Democracy Meets Ethnic Antagonism in the Gross Old Party

Political scientist Larry Bartels has a paper with lots of statistics. It’s called “Ethnic Antagonism Erodes Republicans’ Commitment to Democracy”. It falls under the category “careful statistical confirmation of something we already knew”. But in case there’s any doubt, here are a few excerpts:

Political developments in the United States and around the world have drawn attention to the question of “how democracies die”. While the role of ordinary citizens in democratic backsliding is by no means settled, concerns about “democratic deconsolidation” and “democratic erosion” have prompted renewed attention to public attitudes regarding democracy and democratic norms.

. . . I find that substantial numbers of Republicans endorse statements contemplating violations of key democratic norms, including respect for the law and for the outcomes of elections and eschewing the use of force in pursuit of political ends. The strongest predictor by far of these antidemocratic attitudes is ethnic antagonism—especially concerns about the political power and claims on government resources of immigrants, African-Americans, and Latinos. The strong tendency of ethnocentric Republicans to countenance violence and lawlessness, even prospectively and hypothetically, underlines the significance of ethnic conflict in contemporary US politics.

Most Republicans in a January 2020 survey agreed that “the traditional American way of life is disappearing so fast that we may have to use force to save it.” More than 40% agreed that “a time will come when patriotic Americans have to take the law into their own hands.” (In both cases, most of the rest said they were unsure; only one in four or five disagreed.) I use 127 survey items to measure six potential bases of these and other antidemocratic sentiments: partisan affect, enthusiasm for President Txxxx, political cynicism, economic conservatism, cultural conservatism, and ethnic antagonism. . . .

The support expressed by many Republicans for violations of a variety of crucial democratic norms is primarily attributable not to partisan affect, enthusiasm for President Txxxx, political cynicism, economic conservatism, or general cultural conservatism, but to what I have termed ethnic antagonism. The single survey item with the highest average correlation with antidemocratic sentiments is . . . an item inviting respondents to agree that “discrimination against whites is as big a problem today as discrimination against blacks and other minorities.” Not far behind are items positing that “things have changed so much that I often feel like a stranger in my own country,” that immigrants get more than their fair share of government resources, that people on welfare often have it better than those who work for a living, that speaking English is “essential for being a true American,” and that African-Americans “need to stop using racism as an excuse”. . .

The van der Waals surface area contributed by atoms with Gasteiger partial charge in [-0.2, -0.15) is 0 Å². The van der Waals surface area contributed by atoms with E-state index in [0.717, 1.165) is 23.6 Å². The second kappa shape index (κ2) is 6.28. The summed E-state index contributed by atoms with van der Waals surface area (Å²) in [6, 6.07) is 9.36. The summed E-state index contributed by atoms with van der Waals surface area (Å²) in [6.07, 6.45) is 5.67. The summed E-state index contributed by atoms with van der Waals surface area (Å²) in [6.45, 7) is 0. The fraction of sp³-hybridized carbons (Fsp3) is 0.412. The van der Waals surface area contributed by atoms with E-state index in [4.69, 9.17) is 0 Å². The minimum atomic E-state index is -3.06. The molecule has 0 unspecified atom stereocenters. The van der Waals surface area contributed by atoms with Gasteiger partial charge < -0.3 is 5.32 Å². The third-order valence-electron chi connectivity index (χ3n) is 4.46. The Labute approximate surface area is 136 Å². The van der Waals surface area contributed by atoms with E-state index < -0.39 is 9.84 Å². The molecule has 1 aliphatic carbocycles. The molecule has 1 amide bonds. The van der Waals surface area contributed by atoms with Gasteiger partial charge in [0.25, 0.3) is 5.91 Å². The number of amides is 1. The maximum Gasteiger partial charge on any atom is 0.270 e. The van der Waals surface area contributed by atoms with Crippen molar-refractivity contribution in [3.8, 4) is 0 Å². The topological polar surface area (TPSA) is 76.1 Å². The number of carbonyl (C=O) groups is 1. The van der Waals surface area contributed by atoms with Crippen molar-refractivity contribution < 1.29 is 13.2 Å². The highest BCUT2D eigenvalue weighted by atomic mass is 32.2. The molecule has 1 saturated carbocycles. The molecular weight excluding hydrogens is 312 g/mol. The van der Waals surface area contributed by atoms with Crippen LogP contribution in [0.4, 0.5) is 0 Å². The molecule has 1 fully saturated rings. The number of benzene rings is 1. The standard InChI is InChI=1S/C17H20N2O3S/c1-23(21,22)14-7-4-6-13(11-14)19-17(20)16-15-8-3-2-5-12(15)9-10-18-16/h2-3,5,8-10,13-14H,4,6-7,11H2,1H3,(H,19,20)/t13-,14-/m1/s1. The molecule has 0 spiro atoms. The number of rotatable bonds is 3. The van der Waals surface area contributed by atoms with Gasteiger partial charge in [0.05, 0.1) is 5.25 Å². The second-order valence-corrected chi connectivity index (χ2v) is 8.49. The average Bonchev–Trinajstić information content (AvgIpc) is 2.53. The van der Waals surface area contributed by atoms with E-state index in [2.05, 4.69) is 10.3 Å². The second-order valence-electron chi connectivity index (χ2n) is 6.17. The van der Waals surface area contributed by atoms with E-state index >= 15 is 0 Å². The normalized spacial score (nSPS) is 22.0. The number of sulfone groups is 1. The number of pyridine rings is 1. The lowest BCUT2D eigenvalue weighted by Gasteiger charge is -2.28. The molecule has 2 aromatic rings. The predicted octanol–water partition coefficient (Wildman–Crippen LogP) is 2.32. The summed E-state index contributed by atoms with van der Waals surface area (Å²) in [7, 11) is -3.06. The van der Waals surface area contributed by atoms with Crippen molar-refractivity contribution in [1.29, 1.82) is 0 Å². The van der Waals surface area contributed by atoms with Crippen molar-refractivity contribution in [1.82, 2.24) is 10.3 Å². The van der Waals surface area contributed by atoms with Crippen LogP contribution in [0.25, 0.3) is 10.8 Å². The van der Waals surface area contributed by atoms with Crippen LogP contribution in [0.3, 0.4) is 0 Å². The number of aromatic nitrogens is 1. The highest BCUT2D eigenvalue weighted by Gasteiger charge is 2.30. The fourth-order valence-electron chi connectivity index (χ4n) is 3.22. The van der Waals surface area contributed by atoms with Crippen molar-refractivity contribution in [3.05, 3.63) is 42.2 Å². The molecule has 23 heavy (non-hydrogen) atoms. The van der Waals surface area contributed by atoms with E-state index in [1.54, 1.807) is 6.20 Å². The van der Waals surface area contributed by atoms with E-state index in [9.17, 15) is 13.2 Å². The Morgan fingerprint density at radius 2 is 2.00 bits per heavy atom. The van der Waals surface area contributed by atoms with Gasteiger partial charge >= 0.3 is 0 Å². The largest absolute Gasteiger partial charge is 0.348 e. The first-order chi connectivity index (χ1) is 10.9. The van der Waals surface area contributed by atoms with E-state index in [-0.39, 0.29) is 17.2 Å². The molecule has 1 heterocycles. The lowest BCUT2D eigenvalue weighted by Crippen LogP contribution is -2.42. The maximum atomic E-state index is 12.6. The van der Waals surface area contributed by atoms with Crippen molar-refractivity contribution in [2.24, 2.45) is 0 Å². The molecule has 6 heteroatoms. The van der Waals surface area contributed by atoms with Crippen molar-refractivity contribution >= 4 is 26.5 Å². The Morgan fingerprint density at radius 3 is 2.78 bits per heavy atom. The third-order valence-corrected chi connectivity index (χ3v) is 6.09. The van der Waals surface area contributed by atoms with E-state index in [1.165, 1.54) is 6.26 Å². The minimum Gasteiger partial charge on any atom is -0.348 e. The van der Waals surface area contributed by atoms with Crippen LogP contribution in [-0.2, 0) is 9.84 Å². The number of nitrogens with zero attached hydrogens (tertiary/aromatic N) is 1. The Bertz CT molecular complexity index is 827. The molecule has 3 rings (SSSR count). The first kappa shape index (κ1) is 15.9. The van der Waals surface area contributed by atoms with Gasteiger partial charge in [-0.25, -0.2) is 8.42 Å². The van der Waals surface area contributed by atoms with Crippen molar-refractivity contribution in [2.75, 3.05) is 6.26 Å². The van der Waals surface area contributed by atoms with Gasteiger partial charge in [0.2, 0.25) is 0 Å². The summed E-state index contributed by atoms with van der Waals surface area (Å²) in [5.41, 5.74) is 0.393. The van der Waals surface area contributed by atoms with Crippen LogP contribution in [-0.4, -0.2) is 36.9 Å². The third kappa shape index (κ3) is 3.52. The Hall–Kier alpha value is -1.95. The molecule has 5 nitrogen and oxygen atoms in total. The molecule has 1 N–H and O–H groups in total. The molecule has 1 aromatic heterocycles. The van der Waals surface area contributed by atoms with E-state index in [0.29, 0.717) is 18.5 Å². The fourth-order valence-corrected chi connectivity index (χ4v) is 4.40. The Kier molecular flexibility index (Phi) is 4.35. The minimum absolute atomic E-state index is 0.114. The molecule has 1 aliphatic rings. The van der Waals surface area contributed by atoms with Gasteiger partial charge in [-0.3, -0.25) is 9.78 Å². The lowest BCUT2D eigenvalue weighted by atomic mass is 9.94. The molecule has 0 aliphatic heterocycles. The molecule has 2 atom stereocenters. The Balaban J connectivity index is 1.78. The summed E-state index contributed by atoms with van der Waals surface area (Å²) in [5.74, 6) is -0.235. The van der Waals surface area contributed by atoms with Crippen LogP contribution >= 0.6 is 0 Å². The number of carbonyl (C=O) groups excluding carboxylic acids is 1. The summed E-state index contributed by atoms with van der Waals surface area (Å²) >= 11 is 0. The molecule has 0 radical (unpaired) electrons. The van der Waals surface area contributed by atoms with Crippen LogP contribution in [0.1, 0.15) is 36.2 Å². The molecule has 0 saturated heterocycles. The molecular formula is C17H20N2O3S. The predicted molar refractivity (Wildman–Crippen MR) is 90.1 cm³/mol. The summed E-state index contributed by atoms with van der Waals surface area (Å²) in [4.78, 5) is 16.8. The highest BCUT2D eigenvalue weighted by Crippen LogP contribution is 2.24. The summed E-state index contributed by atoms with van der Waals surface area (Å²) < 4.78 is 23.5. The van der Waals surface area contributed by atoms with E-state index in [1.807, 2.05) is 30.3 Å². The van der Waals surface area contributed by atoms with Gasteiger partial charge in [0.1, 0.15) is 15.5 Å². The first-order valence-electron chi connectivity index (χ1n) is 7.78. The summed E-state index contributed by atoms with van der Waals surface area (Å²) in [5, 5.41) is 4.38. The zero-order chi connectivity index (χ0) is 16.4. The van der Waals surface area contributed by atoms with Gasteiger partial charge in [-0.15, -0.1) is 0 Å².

The powerful effects of ethnic antagonism on Republicans’ antidemocratic attitudes underscore the extent to which this particular threat to democratic values is concentrated in the contemporary Republican Party. Seventy-eight percent of Democrats and Democratic-leaning Independents in the 2020 survey had ethnic antagonism scores below the fifth percentile of the Republican distribution, while 98% had scores below the Republican average. . . . In this respect, among others, the attitudes of Republicans and Democrats are sharply polarized. . . .

One of the most politically salient features of the contemporary United States is the looming demographic transition from a majority-White to a “majority-minority” country. Several years ago, reminding White Americans of that prospect significantly altered their political attitudes. Now, President Txxxx and Fox News remind them, implicitly or explicitly, on an almost-daily basis. For those who view demographic change as a significant threat to “the traditional American way of life,” the political stakes could hardly be higher.


For those who view the Republican Party as a significant threat to “the traditional American way of life”, the political stakes could hardly be higher as well. I bet Prof. Bartels, after studying the matter, would recommend voting for every Democrat up and down the ballot.